The Federal Bureau of Investigation (FBI) is tasked with keeping the country safe and upholding the United States Constitution. This is no small feat, given that communities across the nation are vulnerable to a variety of threats every day.
While the FBI hires many kinds of professionals, the most well-known position at the agency is that of a special agent. Special agents work in a variety of areas, including cybercrime, public corruption, civil rights, counterintelligence and more. If a career along these lines interests you, consider applying to the FBI.
The first thing for every FBI applicant to research is the basic eligibility requirements. Candidates for any position in the FBI must be United States citizens who are in compliance with the agency’s drug policy and can obtain a Top Secret/Sensitive Compartment Information (TS/SCI) clearance.
In addition, those who apply for the special agent position must meet the following eligibility criteria at the time of their application:1
- Be between 23 and 36 years of age
- Hold a bachelor’s degree
- Have two years of full-time work experience, or one year plus a master’s degree
- Meet the special agent physical fitness requirements2
- Have a valid driver’s license and at least six months of driving experience
Furthermore, aspiring special agents are required to travel to one of the FBI’s 56 field offices several times during the application process. Applicants are responsible for their own travel arrangements and accommodations, which are not provided by the agency.
Automatic Disqualifiers for Becoming an FBI Agent
In addition to the eligibility requirements, there are automatic disqualifiers that prevent people from even applying to the FBI. For example, you are automatically disqualified if you are not a United States citizen or if you have ever been convicted of a felony or domestic violence misdemeanor.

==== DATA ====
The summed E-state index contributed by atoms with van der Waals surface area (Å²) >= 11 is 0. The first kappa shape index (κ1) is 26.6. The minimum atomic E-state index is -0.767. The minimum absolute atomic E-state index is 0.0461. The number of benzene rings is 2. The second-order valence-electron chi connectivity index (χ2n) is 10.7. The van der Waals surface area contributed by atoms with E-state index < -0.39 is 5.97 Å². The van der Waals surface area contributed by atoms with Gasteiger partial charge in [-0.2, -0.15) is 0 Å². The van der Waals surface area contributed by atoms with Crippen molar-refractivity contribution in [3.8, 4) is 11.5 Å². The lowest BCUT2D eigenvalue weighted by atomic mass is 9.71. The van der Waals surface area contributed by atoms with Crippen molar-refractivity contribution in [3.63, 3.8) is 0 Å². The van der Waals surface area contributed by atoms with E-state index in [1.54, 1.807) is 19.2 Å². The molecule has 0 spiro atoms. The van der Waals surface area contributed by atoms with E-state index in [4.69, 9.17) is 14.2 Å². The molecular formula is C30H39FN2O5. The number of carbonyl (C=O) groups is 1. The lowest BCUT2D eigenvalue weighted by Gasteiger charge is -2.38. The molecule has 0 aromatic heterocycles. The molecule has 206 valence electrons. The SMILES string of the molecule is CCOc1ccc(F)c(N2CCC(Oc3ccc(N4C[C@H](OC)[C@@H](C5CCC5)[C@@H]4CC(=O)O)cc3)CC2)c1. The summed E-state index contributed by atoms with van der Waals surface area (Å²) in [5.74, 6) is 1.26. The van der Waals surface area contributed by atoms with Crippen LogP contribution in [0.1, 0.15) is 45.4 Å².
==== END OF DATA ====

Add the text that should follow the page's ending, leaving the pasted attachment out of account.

You are also automatically disqualified if you have ever:3
- Committed knowing or willful acts or activities intended to overthrow the United States government by force
- Defaulted on a United States government-backed student loan
- Violated the FBI’s drug policy
- Failed a urinalysis drug test administered by the FBI
- Failed to pay court-ordered child support
- Failed to file local, state or federal income tax returns
- For males only: failed to register with the Selective Service (unless exempted)
What Steps Do I Need to Take to Become an FBI Agent?
Of the many steps to becoming an FBI agent, most come from the eligibility requirements and the application process. Aspiring special agents need to follow all the required steps to ensure success in their career endeavors.
Earning a Degree
While the special agent position doesn’t require any particular subject area for the bachelor’s degree, a criminal justice degree is certainly a practical choice. This route offers a thorough grounding in the principles of criminal law and community protection. You might also consider declaring a minor that would provide additional relevant skills, such as a second language or forensic psychology.
You’ll need to accumulate full-time work experience before you can apply to the FBI. Two years are required if you hold a bachelor’s degree and one year if you have a master’s. While there are no specific requirements for work experience, it’s best to look for jobs in a relevant field. Aspiring special agents might seek a civilian job in law enforcement, such as that of a crime analyst, police dispatcher, bailiff, private security guard or victim advocate.
The Special Agent Application Process